On Feb. 3, 2012, Caterpillar’s Progress Rail Services unit announced it would cease operations at its Electro-Motive Diesel locomotive assembly plant in London, Ont. Coverage of the news has garnered immense response from Globe readers, with thousands of comments posted on stories since the announcement. This is a story The Globe and Mail will follow as the year unfolds, through the prism of the lives of half a dozen workers affected by the plant’s demise, and the community members who are bracing for the ripples. Follow the story and join the conversation at tgam.ca/manufacturing.
It’s a wintry Wednesday afternoon, and Vince Gugliotta and his son are playing ball hockey. Five-year-old Orlando slaps the ball, and once again it sails high over the fence behind his dad, landing in an inaccessible parking lot beside a battered toy dump truck.
“No high slap shots!” Mr. Gugliotta says. His son smiles. But he knows the balls are not retrievable. They’ve landed in the lot of Caterpillar Inc.’s locomotive factory in London, Ont., a 62-year-old plant the company abruptly closed on Feb. 3.
Mr. Gugliotta, who still drops by the picket line outside the shuttered plant, lost his job as an assembler that day. The worst of it? His wife, Sarah Smith, who also worked in the plant, lost her job too. And just like that, the family with four children between the ages of 1 and 8 slid from solid middle class to no income at all.
The swiftness of the closure has left them reeling. Electro-Motive Canada (a subsidiary owned by Caterpillar ) initially cut its work force last summer. The company then asked its staff for a wage cut of up to 50 per cent. When workers said no, it never returned to the bargaining table, despite entreaties from London’s mayor and the union.
On Jan. 1, the company locked the workers out. On Feb. 3, citing the need to be cost-competitive in a global market, Caterpillar closed the plant for good, putting 700 people out of work.
“No one should be asked to take a 50-per-cent pay cut,” says Mr. Gugliotta. “It’s morally wrong, what they did.”
The family is now scrambling to draw up a survival plan. They’re applying for jobless benefits and drastically cutting costs – clipping coupons, renegotiating bank and car loans, ruling out restaurants and movies for the kids and all extra-curricular activities.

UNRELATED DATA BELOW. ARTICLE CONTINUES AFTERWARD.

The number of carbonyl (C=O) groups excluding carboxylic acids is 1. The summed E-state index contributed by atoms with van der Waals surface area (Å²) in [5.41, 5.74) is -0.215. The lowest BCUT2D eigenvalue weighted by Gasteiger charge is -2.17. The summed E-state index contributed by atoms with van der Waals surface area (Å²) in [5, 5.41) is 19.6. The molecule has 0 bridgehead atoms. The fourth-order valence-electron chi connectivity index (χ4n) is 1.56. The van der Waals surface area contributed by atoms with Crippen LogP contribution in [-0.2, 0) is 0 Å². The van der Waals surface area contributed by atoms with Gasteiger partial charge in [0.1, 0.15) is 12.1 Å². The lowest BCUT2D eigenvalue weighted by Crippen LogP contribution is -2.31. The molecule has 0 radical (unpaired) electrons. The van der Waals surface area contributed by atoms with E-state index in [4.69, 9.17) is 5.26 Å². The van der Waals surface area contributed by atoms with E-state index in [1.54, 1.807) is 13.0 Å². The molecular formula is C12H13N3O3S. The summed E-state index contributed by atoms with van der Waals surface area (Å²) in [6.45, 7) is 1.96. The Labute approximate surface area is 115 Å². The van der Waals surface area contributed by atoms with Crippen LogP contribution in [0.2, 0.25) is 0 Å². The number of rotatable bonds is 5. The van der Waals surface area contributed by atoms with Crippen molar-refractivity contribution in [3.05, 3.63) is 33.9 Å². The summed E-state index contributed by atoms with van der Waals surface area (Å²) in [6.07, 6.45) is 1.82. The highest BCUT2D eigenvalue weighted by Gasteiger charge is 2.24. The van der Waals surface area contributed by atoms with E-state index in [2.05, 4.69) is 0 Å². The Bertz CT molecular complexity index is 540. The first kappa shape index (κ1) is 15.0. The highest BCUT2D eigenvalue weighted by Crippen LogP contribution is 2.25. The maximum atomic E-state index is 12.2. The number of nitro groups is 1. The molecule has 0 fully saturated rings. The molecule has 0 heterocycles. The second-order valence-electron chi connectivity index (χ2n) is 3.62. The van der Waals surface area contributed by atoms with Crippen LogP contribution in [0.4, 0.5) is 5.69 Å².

Mr. Gugliotta’s isn’t the only family struggling in the days after the closure. Some older workers thought they were on the cusp of retirement. Others are immigrants who came to Canada for a better life. They volunteer in their community and donate to charity. They bought houses and cars and clothes and paid their taxes. They went out to movies, ate breakfast at the diner before their shift and bought boots at the local workwear shop.
This isn’t just a story about the 700 people who lost their jobs that day. It’s also about the 1,000-plus who will follow because their jobs as truckers and suppliers depended on the plant, and the impact on a community that already has one of the highest jobless rates in Canada.
It’s a story of the harsh side of global competition and its impact on the middle class. It raises unsettling questions about competitiveness in Central Canada and the future prospects of Ontario – the country’s most populous province and home to 40 per cent of its economic activity.
Caterpillar’s is an extreme and brutal example. But it’s also the latest in a string of closures, from AstraZeneca’s research facility in Montreal (132 jobs) to heavy-truck manufacturer Navistar in Chatham, Ont. (1,100 jobs).
The London area has been particularly hard hit: Ford Motor Co. of Canada closed its doors in nearby St. Thomas last year (1,200-plus jobs) while 3M Canada has trimmed its manufacturing work force in London to 235 people from 400 five years ago.
The closures are the result of fierce global competition, automation, and a currency that trades at parity compared with 62 cents to the U.S. dollar a decade ago, obliterating a key cost advantage.